Bone mineral density (BMD) T-score classification significantly underestimated risk of major osteoporotic fracture in the Women's Health Initiative (WHI) study, according to an analysis of the study’s genomic data. Published in the Journal of Clinical Medicine, it also found that BMD T-score performance varies dramatically by race in postmenopausal women.
“Current osteoporosis diagnosis is operationally based solely on BMD,” said principal investigator Qing Wu, MD, ScD, an associate professor at Nevada Institute of Personalized Medicine and Department of Environmental and Occupational Health, School of Public Health, University of Nevada, Las Vegas.
The World Health Organization (WHO) defines osteoporosis as a BMD equal to or below -2.5 standard deviation of the average value for young healthy women (T score < -2.5).
“Theoretically, individuals with a T score less than -2.5 are expected to have a higher risk of fracture,” Dr. Wu told Contemporary OB/GYN. “However, most individuals who sustain a fracture are above this arbitrary cutoff point. This incongruity poses a challenge to clinicians to identify patients who may benefit from osteoporosis treatment.”
Fracture is multifactorial and highly heritable. Ethnicity/race and genetic disposition have previously been demonstrated to be two important factors influencing incidence of osteoporotic fracture. Therefore, “understanding the ethnical/racial and genetic influences on T-score osteoporosis classification is critical to building race-specific and personalized reference in osteoporosis diagnosis,” Dr. Wu said.
The analysis of 2,417 postmenopausal women from the WHI study involved calculating the polygenic score (PGS) from 63 BMD-associated single nucleotide polymorphisms (SNPs) for each participant.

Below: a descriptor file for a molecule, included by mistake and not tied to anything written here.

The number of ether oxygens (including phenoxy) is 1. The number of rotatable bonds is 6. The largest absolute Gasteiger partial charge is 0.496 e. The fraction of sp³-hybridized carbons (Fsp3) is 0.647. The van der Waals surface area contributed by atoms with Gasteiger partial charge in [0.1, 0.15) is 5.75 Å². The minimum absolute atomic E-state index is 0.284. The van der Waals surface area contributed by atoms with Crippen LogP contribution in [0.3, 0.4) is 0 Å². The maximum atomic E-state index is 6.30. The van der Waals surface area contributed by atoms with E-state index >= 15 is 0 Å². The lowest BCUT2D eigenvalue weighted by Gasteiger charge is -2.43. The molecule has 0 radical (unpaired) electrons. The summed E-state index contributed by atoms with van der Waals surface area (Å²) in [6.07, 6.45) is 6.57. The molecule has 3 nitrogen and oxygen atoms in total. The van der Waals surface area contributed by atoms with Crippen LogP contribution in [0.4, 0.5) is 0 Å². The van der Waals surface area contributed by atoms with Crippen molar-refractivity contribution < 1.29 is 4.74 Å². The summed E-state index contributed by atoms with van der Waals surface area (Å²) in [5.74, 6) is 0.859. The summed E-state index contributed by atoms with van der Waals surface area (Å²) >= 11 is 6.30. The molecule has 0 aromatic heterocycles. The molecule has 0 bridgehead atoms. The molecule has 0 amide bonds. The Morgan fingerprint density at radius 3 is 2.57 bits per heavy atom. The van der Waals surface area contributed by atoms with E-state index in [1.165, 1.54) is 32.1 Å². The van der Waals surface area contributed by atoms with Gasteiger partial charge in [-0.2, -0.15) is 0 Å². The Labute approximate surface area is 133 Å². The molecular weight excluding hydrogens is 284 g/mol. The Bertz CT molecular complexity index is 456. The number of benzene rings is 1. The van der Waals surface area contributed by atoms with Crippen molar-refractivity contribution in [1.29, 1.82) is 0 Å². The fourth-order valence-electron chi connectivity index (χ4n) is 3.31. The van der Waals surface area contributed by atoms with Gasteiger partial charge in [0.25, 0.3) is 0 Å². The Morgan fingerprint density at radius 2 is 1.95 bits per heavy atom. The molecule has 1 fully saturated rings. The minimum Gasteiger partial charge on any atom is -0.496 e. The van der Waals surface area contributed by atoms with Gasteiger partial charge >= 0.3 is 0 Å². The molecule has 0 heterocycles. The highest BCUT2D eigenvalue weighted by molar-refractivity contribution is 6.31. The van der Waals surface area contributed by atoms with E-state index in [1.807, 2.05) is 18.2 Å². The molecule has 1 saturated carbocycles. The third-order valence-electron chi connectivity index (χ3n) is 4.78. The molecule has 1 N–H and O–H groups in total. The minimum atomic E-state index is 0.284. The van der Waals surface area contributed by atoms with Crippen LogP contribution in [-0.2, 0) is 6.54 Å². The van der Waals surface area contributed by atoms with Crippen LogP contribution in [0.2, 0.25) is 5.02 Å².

The discrepancy between the predicted and observed cumulative incidences of major osteoporotic fracture was high across all subgroups. The most significant underestimation by T score was observed in women who had low genetic disposition of osteoporosis, in which the predicted cumulative incidence of a major osteoporotic fracture was 3.83% versus an observed 8.8%.
A staggering underestimation was also observed in African American women: predicted/observed ratio (POR) = 0.52; 95% confidence interval (CI): 0.30 to 0.83. The predicted incidence of a major osteoporotic fracture was 1.42% in African American women versus an observed 2.73% in African American women, and was 11.55% among Caucasian women, as opposed to an observed 18.38% in Caucasian women.
Compared to Caucasian women, African American, African Indian and Hispanic women had a much lower hazard of a major osteoporotic fracture after T-score adjustment: 59%, 41%, and 55% lower, respectively.
Results from the multivariate Cox proportional models provided further evidence that the performance of the T‐score method in predicting osteoporotic fracture risks varies by race.
“Because the participants in our analysis were postmenopausal women, the magnitude of underestimation observed surprised me,” Dr. Wu said. “But not unexpected was that T-score criteria performed worst in African American women because T-score criteria were originally proposed for postmenopausal Caucasian women only.”
On the other hand, the finding that the most significant underestimation by T‐score was observed in women who had low PGS, followed by the medium PGS group and the high PGS group, when stratified by genetic risk groups, “was a surprising result, as we anticipated that women with a high genetic disposition to osteoporosis are more likely to be underestimated by the T-score classification,” Dr. Wu said.
Creating an individualized diagnostic standard for osteoporosis will effectively solve the critical problem of including individual variability in genetic and other characteristics, according to Dr. Wu. “An individualized approach will also provide a much more accurate prediction, therefore help effectively identify high-risk individuals from the general population in the clinical setting,” he said.
Dr. Wu reports no relevant financial disclosures.